Nevertheless, it is too early to conclude that those with a late onset of risk behavior (i.e., the low-high transition group in the present study) are not at risk for problems in (young) adulthood, as the risk behavior itself may lead to adverse outcomes. For example, studies have clearly demonstrated the potential harmfulness of alcohol use for the developing brain, a process which continues until early adulthood (Hiller-Sturmhöfel and Swartzwelder 2004). Tucker et al. (2005) found that youths who were not early substance users, but steadily increased their use over time, also tended to be at a relatively high risk for problems in early adulthood (Tucker et al. 2005). More recent work by Moffitt et al. demonstrated that at age 26 and 32, the adolescent limited group, in particular the males, were experiencing more mental health, physical health and economic problems than the low involvement group (Moffitt et al. 2002; Odgers et al. 2008). Thus, even though the late onset group appears to be less problematic, their behavior is not without risk, and they represent a substantial part of the adolescent population (41.8 % in our study). Therefore, they should not be overlooked with respect to preventive interventions.

Strengths and Limitations

This study is one of the few to investigate the development of adolescent multiple risk behavior, using data from a large population based cohort study based in the Netherlands. The longitudinal design and the application of LTA allowed conclusions to be drawn with respect to transitions over time in levels of risk behavior across adolescence. Moreover, through the combined use of self-reports and parent reports, we were able to assess the predictive relationship between transition patterns and a range of childhood behavioral and family factors, which were all measured when respondents were around the age of 11, thereby limiting the risk of recall bias.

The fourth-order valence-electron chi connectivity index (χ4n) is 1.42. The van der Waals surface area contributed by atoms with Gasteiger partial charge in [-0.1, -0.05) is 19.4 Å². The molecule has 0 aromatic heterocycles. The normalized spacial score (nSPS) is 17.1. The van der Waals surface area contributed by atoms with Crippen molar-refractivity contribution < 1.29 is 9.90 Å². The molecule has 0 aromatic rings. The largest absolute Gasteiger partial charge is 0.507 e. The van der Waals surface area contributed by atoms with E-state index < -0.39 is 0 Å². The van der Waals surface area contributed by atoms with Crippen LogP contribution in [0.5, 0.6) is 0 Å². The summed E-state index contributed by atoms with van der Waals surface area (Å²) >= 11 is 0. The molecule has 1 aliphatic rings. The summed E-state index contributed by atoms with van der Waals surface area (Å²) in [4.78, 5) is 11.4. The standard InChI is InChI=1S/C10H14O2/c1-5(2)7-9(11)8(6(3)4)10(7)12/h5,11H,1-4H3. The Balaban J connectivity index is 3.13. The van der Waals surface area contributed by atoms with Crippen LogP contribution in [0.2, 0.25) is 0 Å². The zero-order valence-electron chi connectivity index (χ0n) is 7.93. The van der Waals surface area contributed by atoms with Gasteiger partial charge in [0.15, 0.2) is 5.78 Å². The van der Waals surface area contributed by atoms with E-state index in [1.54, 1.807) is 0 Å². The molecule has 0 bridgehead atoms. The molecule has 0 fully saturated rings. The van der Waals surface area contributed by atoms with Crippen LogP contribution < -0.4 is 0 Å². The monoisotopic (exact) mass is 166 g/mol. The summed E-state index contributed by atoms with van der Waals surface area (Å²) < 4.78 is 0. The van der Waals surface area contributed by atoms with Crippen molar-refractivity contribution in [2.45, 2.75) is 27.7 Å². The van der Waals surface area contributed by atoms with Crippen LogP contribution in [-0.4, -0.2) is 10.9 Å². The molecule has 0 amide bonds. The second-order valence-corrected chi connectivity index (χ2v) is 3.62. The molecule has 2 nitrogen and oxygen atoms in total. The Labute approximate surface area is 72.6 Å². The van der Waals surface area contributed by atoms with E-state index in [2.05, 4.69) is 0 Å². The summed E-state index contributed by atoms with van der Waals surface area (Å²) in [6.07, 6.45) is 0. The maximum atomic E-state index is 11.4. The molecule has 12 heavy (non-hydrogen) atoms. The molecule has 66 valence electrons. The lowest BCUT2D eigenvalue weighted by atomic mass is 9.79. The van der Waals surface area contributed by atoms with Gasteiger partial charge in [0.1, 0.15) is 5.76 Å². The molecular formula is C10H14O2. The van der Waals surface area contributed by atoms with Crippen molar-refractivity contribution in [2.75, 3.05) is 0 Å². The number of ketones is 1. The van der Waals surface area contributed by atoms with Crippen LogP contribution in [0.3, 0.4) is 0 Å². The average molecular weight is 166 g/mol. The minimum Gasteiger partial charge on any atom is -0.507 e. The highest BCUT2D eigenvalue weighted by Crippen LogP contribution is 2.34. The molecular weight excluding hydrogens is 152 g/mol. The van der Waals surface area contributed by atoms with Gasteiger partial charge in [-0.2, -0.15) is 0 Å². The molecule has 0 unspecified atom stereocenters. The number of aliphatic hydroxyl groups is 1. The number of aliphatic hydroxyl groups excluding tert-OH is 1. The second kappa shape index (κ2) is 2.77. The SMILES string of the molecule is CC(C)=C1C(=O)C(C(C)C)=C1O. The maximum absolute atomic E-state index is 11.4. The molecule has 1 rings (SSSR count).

This study also has some limitations. First, the results for the risk behaviors were based on adolescent self-reporting and may be biased, most likely toward underreporting due to socially desirable answering patterns. However, when anonymity is assured, as was the case in the present study, self-report measures on risk behavior are shown to have acceptable reliability (Murray and Perry 1987). Second, data were only available until middle adolescence. It also would be interesting to study the development of risk behavior in late adolescence and young adulthood and to identify which predictors are of importance in that life phase. Third, the method we employed to study the relationship between the transition statuses and putative predictors, i.e., regression of most likely class membership on the covariates, does not take into account the different probabilities of individuals being in the same class and instead they are treated as if they all have a probability of 1.0 (Clark and Muthén 2010). However, when the entropy of classification is relatively high, as in our study (0.74), the bias due to an incorrect classification of individuals is small (Clark and Muthén 2010). Finally, our study supported the usefulness of a single risk behavior construct when studying the development of multiple risk behaviors. However, the approach is limited in that it does not reveal specific effects of risk factors on the individual risk behaviors or the possible effect that risk behaviors have on each other (Duncan et al. 1998).